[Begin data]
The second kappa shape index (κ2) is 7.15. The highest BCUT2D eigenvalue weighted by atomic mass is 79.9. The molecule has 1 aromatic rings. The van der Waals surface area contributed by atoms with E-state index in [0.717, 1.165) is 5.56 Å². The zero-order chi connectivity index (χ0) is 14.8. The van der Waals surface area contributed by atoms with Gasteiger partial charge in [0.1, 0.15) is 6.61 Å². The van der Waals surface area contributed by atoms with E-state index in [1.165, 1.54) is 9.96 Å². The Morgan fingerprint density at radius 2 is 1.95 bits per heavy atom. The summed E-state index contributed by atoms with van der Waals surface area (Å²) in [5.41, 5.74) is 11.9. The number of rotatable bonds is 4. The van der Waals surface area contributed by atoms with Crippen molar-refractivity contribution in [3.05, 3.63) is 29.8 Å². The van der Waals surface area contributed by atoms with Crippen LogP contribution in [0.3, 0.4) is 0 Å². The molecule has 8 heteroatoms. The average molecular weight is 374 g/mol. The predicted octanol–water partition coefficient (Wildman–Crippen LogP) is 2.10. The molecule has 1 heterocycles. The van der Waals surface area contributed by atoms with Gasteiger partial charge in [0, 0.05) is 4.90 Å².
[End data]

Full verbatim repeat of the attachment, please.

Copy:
The second kappa shape index (κ2) is 7.15. The highest BCUT2D eigenvalue weighted by atomic mass is 79.9. The molecule has 1 aromatic rings. The van der Waals surface area contributed by atoms with E-state index in [0.717, 1.165) is 5.56 Å². The zero-order chi connectivity index (χ0) is 14.8. The van der Waals surface area contributed by atoms with Gasteiger partial charge in [0.1, 0.15) is 6.61 Å². The van der Waals surface area contributed by atoms with E-state index in [1.165, 1.54) is 9.96 Å². The Morgan fingerprint density at radius 2 is 1.95 bits per heavy atom. The summed E-state index contributed by atoms with van der Waals surface area (Å²) in [5.41, 5.74) is 11.9. The number of rotatable bonds is 4. The van der Waals surface area contributed by atoms with Crippen molar-refractivity contribution in [3.05, 3.63) is 29.8 Å². The van der Waals surface area contributed by atoms with Crippen LogP contribution in [0.3, 0.4) is 0 Å². The molecule has 8 heteroatoms. The average molecular weight is 374 g/mol. The predicted octanol–water partition coefficient (Wildman–Crippen LogP) is 2.10. The molecule has 1 heterocycles. The van der Waals surface area contributed by atoms with Gasteiger partial charge in [0, 0.05) is 4.90 Å².